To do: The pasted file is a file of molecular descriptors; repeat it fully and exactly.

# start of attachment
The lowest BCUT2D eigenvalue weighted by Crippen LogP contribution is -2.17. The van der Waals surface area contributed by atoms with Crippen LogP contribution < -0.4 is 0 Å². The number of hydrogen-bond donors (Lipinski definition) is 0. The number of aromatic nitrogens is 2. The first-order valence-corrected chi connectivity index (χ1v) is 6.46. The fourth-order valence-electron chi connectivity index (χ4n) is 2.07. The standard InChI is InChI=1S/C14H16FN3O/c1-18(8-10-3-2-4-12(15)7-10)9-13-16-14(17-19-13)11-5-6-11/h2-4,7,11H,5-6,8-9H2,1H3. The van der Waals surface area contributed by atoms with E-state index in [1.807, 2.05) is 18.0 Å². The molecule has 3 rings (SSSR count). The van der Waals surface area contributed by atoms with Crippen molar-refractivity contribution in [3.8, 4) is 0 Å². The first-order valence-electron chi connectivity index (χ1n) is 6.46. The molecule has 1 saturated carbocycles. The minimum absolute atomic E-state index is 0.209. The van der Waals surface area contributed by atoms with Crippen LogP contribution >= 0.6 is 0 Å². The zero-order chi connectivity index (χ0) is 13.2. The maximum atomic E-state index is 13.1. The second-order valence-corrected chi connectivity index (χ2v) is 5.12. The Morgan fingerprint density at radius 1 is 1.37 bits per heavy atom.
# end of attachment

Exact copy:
The lowest BCUT2D eigenvalue weighted by Crippen LogP contribution is -2.17. The van der Waals surface area contributed by atoms with Crippen LogP contribution < -0.4 is 0 Å². The number of hydrogen-bond donors (Lipinski definition) is 0. The number of aromatic nitrogens is 2. The first-order valence-corrected chi connectivity index (χ1v) is 6.46. The fourth-order valence-electron chi connectivity index (χ4n) is 2.07. The standard InChI is InChI=1S/C14H16FN3O/c1-18(8-10-3-2-4-12(15)7-10)9-13-16-14(17-19-13)11-5-6-11/h2-4,7,11H,5-6,8-9H2,1H3. The van der Waals surface area contributed by atoms with E-state index in [1.807, 2.05) is 18.0 Å². The molecule has 3 rings (SSSR count). The van der Waals surface area contributed by atoms with Crippen molar-refractivity contribution in [3.8, 4) is 0 Å². The first-order valence-electron chi connectivity index (χ1n) is 6.46. The molecule has 1 saturated carbocycles. The minimum absolute atomic E-state index is 0.209. The van der Waals surface area contributed by atoms with Crippen LogP contribution >= 0.6 is 0 Å². The zero-order chi connectivity index (χ0) is 13.2. The maximum atomic E-state index is 13.1. The second-order valence-corrected chi connectivity index (χ2v) is 5.12. The Morgan fingerprint density at radius 1 is 1.37 bits per heavy atom.